Eyes on the Street: Downtown Culver City Expanded Outdoor Dining, New Bus Lane
Many southern California cities are responding to needs for restaurants and other businesses to shift operations outside under COVID-19. There are many examples including Glendale, Whittier, Downey, Burbank, Long Beach, Los Angeles, and more. One of the most worthwhile and ambitious examples is in downtown Culver City. On Culver Boulevard, the city used barricades to expand outdoor dining into the street and at the same time create a new dedicated bus lane.
The barriers are currently installed on the north side of Culver Boulevard extending about a third of a mile from Washington Boulevard to Duquesne Avenue. The city has also pedestrianized one adjacent block of Main Street, immediately north of Culver Blvd.
On Culver, a former parking lane and travel lane have been converted to space for walking and outdoor dining. Westbound traffic on Culver has been trimmed to a single bus/bike lane.
In July, the Culver City Council approved plans for quick-build “tactical mobility lanes” for buses, bicyclists, and emergency vehicles. The lanes are approved to remain in place for two years. The council approved a new open-air circulator bus that will operate between downtown and the Helms District, including connecting to the Culver City Metro E Line station.
We've already begun in Downtown Culver /3 pic.twitter.com/RUecLYWuu1
— Meghan Sahli-Wells (@M_Sahli_Wells) July 27, 2020
Longtime bike advocate Culver City councilmember Meghan Sahli-Wells describes the project:
These street “openings” (not closures!) were years in the making, even though this particular moment is so unique and challenging. It’s exciting. We have the smallest Main Street in the US, and it’s now the largest patio in Culver City! We’ve been able to weave together projects we’ve been discussing and planning for years – plans for a protected cycletrack from City Hall to the Metro [Expo Line] – plans to create dedicated bus lanes throughout the city – the Transit-Oriented Development Visioning study – the recently adopted Bicycle and Pedestrian Action Plan, etc. From planning to implementation, this immediate crisis has flipped the usual political script. Rather than the usual pushback to bold street transformations: “it’s too expensive,” “it takes away parking,” “it will make traffic worse,” all of a sudden these changes have become a public health and economic lifeline that businesses and residents eagerly embraced. In addition, our grassroots bike orgs have been great – Bike Culver City, Women on Bikes, etc.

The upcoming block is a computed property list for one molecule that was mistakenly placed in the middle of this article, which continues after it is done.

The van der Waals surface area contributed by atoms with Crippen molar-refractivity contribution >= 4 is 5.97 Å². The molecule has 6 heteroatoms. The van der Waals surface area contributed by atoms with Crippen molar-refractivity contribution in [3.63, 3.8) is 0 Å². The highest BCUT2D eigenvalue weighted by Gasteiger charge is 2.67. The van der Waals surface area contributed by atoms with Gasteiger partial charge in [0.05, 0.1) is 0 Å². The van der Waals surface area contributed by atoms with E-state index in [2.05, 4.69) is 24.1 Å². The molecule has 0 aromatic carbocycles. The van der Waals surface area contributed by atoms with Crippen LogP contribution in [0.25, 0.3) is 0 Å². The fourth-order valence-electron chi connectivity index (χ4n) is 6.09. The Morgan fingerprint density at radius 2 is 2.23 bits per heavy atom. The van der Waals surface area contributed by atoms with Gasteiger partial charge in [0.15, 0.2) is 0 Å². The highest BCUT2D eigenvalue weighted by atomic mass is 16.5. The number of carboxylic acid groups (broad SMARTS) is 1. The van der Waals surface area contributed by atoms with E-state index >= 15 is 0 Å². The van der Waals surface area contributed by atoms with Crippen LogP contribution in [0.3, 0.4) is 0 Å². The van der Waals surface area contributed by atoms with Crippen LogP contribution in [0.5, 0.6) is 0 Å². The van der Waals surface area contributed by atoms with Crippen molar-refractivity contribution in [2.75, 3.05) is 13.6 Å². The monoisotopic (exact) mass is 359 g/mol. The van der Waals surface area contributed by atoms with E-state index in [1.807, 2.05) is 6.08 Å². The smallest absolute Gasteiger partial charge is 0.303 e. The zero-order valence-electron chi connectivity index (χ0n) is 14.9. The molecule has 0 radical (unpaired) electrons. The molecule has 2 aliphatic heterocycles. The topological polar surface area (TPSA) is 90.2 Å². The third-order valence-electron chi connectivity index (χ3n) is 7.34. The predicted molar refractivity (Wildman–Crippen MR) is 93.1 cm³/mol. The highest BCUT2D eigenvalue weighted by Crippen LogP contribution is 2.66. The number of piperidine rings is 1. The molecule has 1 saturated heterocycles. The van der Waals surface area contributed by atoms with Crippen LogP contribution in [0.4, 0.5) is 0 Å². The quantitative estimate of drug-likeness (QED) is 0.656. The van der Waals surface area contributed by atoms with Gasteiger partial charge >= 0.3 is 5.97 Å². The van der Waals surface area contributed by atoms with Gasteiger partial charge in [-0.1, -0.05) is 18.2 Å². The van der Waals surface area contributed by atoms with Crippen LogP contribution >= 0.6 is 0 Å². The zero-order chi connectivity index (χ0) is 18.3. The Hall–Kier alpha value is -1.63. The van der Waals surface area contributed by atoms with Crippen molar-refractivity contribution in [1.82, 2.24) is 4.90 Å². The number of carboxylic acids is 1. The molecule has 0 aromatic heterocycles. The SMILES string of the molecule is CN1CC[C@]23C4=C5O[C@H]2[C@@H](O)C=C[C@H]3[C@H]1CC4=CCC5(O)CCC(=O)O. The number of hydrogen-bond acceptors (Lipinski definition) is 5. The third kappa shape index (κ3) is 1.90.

From my point of view, the seeds were planted by CicLAvia – which, along with my direction (gonna give myself credit here), great work by Culver City staff and Metro grant funding – created a positive, collaborative and enthusiastic bond with the Downtown Business Association. This began with the very first Culver City CicLAvia hub in 2013.
Late last week, Streetsblog visited the site. The expanded curb space is allowing for needed distance for people walking and dining. Some drivers were using the bus lane. Some cyclists were using the sidewalk. But overall the new set-up appears to working well, attracting people downtown, while allowing them the space to walk and sit while observing healthy social distancing.